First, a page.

First Posted: 9/13/2013
Celebrating the Susquehanna.
That’s what the Greater Pittston Cultural Coalition plans to do at the 4th annual Pittston Riverfest, set for Saturday, Sept. 21, from 10 a.m. to 4 p.m. at Riverfront Park in Pittston.
The coalition, a group interested in Pittston, its history, culture and promotion, has lots planned, said Joe Savokinas, organizer of the 4th annual Pittston Riverfest, and John Dziak, a coalition member.
Lots of activities are planned, including a hayride to the site of the Knox Mine Disaster.
In January of 1959, billions of gallons of water from the Susquehanna River broke through mining chambers dug too close to the riverbed, killing 12 miners in the Port Griffith section of Jenkins Township. By the time the hole was plugged, many of the area’s interconnected mines were flooded. The deep mining of anthracite in the northern coal fields ended quickly.
The Greater Pittston Historical Society will be providing informative signage for the tour at the actual break-in and Eagle Air shaft locations as well as other sites along the river.
There will be hands-on educational demonstrations in such things as gem and mineral stone cutting and polishing, arrowhead making, flintlock rifles and local Indian artifacts.
Also, historical picture displays, children’s mural painting, silver artifacts and quilting.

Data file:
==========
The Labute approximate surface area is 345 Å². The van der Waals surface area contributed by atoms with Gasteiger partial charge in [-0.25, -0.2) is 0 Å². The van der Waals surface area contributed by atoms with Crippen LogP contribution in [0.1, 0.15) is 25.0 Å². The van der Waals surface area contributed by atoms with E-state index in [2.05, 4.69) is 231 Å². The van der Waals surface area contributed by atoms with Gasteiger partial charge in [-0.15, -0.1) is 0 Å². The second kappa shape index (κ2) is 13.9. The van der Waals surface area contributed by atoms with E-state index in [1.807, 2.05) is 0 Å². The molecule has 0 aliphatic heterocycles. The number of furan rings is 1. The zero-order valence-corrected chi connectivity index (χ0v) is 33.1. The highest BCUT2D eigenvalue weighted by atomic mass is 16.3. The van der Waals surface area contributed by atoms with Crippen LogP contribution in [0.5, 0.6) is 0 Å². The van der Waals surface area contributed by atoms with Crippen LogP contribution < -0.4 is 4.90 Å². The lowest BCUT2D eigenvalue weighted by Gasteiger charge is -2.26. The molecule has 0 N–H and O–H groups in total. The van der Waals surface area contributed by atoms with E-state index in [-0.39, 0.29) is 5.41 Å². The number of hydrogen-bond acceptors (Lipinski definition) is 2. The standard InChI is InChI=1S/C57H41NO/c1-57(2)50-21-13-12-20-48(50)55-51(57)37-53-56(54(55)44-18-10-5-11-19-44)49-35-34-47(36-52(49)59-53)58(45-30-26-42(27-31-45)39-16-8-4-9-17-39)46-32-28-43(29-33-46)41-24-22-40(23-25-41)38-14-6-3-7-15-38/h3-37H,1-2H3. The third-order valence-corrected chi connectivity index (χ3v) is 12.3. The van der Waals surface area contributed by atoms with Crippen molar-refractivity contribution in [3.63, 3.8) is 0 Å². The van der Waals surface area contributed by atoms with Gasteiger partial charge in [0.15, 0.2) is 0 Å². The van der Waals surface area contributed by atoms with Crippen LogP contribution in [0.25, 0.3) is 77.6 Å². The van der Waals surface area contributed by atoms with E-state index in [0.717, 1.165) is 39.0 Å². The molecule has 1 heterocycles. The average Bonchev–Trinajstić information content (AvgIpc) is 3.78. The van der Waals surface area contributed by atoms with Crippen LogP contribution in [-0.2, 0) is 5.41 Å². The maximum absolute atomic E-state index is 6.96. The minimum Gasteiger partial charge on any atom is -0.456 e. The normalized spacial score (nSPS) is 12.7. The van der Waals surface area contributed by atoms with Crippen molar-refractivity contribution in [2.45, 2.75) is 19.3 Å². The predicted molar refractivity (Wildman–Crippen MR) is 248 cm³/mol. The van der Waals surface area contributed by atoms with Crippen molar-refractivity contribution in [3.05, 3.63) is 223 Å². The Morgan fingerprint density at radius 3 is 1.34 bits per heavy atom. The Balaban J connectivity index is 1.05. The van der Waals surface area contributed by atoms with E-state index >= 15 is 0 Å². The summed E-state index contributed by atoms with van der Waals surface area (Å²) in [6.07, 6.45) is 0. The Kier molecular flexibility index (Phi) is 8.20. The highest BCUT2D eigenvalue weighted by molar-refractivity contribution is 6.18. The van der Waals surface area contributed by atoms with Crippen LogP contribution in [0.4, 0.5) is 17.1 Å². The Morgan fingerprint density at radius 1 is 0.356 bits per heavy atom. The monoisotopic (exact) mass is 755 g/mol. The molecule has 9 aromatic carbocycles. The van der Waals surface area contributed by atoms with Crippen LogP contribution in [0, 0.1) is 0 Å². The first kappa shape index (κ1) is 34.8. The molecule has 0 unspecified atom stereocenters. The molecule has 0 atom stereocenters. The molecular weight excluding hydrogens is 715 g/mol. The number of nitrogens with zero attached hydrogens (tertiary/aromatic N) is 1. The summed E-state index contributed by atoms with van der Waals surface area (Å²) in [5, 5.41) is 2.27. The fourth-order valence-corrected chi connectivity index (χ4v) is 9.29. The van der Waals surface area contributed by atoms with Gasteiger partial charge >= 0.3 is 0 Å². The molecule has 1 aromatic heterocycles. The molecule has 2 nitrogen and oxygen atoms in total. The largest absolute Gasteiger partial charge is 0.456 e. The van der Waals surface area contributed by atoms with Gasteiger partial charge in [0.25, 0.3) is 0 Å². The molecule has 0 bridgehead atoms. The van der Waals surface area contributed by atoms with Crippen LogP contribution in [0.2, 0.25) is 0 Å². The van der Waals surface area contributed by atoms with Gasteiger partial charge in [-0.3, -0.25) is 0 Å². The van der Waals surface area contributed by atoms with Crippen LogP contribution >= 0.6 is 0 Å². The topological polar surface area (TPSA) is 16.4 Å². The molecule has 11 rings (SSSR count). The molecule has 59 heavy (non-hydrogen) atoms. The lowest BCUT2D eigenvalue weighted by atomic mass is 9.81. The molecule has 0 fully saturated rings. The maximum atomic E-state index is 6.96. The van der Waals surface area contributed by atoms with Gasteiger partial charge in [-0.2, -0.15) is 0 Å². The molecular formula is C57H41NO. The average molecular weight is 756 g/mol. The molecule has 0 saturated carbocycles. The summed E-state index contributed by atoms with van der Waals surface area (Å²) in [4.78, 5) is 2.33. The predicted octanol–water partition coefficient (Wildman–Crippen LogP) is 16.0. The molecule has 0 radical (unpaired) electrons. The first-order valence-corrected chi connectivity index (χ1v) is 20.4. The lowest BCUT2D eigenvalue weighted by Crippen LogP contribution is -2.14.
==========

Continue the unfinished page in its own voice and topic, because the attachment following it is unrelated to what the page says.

At Cooper’s Cabana residents are invited to share their favorite places in Greater Pittston on a memory map.
Also at the Cabana the society will discuss “Lackawanna River Happenings,” a discussion of the status and importance of current efforts at remediating the polluted state of the Lackawanna River near its confluence with the Susquehanna. Bernie McGurl of the Lackawanna Valley Conservancy will host.
A 35-minute film on the disaster will be shown at 10 a.m. and 1 p.m..
Displays of the historical society’s recent activities at the Pittston Cemetery and discussions on plans for the information found in cemetery records such as walking tours will be outlined. Burial records for 2800 people will be there.
While the Wyoming Valley Riverfest in Wilkes-Barre is more activity based, the Pittston Riverfest is more history based.
The fest also will feature Indian dancing, drums, storytelling, facepainting and Native American food. Additional food, such as hot dogs, wimpies and haluski, will be available. Various types of skills from Colonial times such as rug making, wool spinning, soap making, and much more will be demonstrated.
Pittston Riverfest is a free event and it’s open to the pubic.